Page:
“Caprera, 28th March, 1871.
“Thanks for the honour you have conferred upon me by my nomination as Commander-in-Chief of the National Guard of Paris, which I love, and whose dangers and glory I should be proud to share.
“I owe you, however, the following explanations:—
“A commandant of the National Guard of Paris, a commander of the Army of Paris, and a directing committee, whatever they may be, are three powers which are not reconcilable with the present situation of France.
“Despotism has the advantage over us, the advantage of the concentration of power, and it is this same centralisation which you should oppose to your enemies.
“Choose an honest citizen, and such are not wanting: Victor Hugo, Louis Blanc, Felix Pyat, Edgar Quinet, or another of the elders of radical democracy, would serve the purpose. The generals Oremer and Billot, who, I see, have your confidence, may be counted in the number.
“Be assured that one honest man should be charged with the supreme command and full powers; such a man would choose other honest men to assist him in the difficult task of saving the country.
“If you should have the good fortune to find a Washington, France will recover from shipwreck, and in a short time will be grander than ever.
“These conditions are not an excuse for escaping the duty of serving republican France. No! I do not despair of fighting by the side of these braves, and I am,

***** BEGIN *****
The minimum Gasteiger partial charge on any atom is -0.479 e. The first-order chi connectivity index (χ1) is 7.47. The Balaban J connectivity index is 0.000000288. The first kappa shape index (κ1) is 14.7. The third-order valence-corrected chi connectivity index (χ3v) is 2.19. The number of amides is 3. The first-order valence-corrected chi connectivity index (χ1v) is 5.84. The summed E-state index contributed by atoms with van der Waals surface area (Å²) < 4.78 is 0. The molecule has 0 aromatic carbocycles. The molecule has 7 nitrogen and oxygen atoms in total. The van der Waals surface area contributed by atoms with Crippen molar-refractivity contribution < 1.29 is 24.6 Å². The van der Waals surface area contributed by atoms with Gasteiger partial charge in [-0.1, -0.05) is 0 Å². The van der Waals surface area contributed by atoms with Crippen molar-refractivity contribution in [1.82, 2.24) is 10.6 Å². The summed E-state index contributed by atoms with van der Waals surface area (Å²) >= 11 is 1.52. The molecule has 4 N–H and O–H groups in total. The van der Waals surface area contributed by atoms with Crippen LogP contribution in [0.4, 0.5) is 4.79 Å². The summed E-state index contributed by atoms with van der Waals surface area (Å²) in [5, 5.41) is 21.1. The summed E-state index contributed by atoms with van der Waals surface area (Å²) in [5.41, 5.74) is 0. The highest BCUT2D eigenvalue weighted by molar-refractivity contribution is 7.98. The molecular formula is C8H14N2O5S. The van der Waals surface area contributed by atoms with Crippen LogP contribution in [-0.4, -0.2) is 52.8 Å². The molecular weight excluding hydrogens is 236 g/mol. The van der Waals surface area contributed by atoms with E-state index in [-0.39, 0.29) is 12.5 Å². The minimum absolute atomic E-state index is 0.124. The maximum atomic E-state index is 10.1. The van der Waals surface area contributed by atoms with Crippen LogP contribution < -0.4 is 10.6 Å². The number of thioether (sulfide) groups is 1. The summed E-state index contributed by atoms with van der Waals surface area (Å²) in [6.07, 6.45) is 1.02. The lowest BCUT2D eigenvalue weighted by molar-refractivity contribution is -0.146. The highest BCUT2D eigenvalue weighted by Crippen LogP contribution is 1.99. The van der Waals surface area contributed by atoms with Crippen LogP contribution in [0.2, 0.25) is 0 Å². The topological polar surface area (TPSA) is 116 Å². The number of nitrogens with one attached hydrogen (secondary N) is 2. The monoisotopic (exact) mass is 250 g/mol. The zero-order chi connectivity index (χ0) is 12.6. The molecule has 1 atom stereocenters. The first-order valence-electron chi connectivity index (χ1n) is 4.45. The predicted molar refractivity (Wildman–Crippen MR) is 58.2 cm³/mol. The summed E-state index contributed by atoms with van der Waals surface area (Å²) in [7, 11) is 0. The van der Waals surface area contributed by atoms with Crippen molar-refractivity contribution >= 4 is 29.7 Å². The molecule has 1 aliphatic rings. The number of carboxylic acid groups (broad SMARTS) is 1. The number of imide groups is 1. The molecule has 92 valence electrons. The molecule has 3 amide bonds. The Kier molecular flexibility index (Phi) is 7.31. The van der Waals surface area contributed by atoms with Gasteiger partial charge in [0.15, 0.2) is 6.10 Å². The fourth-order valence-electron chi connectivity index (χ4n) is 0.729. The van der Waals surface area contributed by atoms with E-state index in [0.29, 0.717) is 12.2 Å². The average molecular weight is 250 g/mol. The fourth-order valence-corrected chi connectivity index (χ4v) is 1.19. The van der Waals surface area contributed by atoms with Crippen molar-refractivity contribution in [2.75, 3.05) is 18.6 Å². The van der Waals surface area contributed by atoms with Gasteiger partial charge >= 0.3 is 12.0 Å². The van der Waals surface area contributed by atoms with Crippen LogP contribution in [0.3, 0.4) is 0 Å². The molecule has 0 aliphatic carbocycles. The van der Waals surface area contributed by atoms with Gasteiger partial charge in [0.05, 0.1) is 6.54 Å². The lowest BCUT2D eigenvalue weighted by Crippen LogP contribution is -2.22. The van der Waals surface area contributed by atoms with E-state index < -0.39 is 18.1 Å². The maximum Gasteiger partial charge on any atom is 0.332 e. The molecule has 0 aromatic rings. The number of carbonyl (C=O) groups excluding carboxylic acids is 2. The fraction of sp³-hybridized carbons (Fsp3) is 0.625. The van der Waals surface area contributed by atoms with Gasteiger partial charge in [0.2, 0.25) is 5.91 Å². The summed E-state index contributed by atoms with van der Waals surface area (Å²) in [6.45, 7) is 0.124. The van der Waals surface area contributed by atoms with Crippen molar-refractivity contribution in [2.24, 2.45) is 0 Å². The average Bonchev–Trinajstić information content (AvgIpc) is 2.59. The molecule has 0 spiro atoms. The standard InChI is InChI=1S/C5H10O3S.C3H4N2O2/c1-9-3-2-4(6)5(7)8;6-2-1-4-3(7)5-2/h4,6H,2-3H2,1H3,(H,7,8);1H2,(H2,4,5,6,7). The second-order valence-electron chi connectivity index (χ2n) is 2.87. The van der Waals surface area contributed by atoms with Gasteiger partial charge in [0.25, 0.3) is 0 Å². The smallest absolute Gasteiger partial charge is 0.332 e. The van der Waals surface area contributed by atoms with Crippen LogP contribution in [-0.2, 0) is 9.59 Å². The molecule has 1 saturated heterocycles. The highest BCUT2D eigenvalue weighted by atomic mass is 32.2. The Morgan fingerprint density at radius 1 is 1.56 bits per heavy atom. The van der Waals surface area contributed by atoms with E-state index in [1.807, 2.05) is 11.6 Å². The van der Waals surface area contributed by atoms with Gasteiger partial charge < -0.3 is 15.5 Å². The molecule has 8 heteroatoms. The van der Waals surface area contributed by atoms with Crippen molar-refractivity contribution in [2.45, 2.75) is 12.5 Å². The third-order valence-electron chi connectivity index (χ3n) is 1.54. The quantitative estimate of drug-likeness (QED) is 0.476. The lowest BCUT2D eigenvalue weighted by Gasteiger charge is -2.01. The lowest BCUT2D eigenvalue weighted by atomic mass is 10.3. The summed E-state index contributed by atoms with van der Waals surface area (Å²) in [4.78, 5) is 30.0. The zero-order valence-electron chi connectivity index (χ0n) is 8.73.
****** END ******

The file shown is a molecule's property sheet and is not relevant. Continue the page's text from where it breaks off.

(Signed), “G. GARIBALDI.”]
Monday, the 3rd of April. A fearful day! I have been hurrying this way and that, looking, questioning, reading. It is now ten o’clock in the evening. And what do I know? Nothing certain; nothing except this, which is awful,—they are fighting.
Yes, at the gates of Paris, Frenchmen against Frenchmen, beneath the eyes of the Prussians, who are watching the battle-field like ravens: they are fighting. I have seen ambulance waggons pass full of National Guards. By whom have they been wounded? By Zouaves. Is this thing credible, is it possible? Ah! those guns, cannon, and mitrailleuses, why were they not all claimed by the enemy—all, every one, from soldiers and Parisians alike? But little hindrance would that have proved. It had been resolved—by what monstrous will?—that we should be hurled to the very bottom of the precipice. These Frenchmen, who would kill Frenchmen, would not be checked by lack of arms. If they could not shoot each other, they would strangle each other.
[Illustration: THE BARRICADE: EVENING MEAL—SOUP AND CIGARS, AND A “PETIT VERRE.”]